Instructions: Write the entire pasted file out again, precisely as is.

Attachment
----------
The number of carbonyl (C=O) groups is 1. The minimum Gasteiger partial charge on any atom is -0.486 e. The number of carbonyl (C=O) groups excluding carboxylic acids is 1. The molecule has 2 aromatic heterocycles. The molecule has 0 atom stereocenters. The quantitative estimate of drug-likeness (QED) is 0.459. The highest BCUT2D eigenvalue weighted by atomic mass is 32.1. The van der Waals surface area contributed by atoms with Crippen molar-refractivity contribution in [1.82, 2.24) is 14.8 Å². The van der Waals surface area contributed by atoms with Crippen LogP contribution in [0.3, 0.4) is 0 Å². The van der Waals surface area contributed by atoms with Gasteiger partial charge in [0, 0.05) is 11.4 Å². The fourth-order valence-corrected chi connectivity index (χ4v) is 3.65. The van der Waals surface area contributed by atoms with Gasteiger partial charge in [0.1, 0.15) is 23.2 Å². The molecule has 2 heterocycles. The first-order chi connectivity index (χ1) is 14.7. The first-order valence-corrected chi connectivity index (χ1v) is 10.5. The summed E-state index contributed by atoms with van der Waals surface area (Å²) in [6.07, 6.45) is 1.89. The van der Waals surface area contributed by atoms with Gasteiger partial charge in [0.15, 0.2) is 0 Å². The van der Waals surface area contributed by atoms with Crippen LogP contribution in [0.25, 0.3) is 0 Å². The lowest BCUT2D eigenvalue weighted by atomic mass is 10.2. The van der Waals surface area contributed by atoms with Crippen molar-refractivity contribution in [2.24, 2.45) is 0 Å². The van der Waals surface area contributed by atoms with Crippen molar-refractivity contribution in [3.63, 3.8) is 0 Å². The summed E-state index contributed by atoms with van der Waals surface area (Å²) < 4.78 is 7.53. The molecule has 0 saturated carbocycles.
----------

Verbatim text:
The number of carbonyl (C=O) groups is 1. The minimum Gasteiger partial charge on any atom is -0.486 e. The number of carbonyl (C=O) groups excluding carboxylic acids is 1. The molecule has 2 aromatic heterocycles. The molecule has 0 atom stereocenters. The quantitative estimate of drug-likeness (QED) is 0.459. The highest BCUT2D eigenvalue weighted by atomic mass is 32.1. The van der Waals surface area contributed by atoms with Crippen molar-refractivity contribution in [1.82, 2.24) is 14.8 Å². The van der Waals surface area contributed by atoms with Crippen LogP contribution in [0.3, 0.4) is 0 Å². The van der Waals surface area contributed by atoms with Gasteiger partial charge in [0, 0.05) is 11.4 Å². The fourth-order valence-corrected chi connectivity index (χ4v) is 3.65. The van der Waals surface area contributed by atoms with Gasteiger partial charge in [0.1, 0.15) is 23.2 Å². The molecule has 2 heterocycles. The first-order chi connectivity index (χ1) is 14.7. The first-order valence-corrected chi connectivity index (χ1v) is 10.5. The summed E-state index contributed by atoms with van der Waals surface area (Å²) in [6.07, 6.45) is 1.89. The van der Waals surface area contributed by atoms with Gasteiger partial charge in [0.15, 0.2) is 0 Å². The van der Waals surface area contributed by atoms with Crippen LogP contribution in [0.25, 0.3) is 0 Å². The lowest BCUT2D eigenvalue weighted by atomic mass is 10.2. The van der Waals surface area contributed by atoms with Crippen molar-refractivity contribution in [2.24, 2.45) is 0 Å². The van der Waals surface area contributed by atoms with Crippen molar-refractivity contribution in [3.63, 3.8) is 0 Å². The summed E-state index contributed by atoms with van der Waals surface area (Å²) < 4.78 is 7.53. The molecule has 0 saturated carbocycles.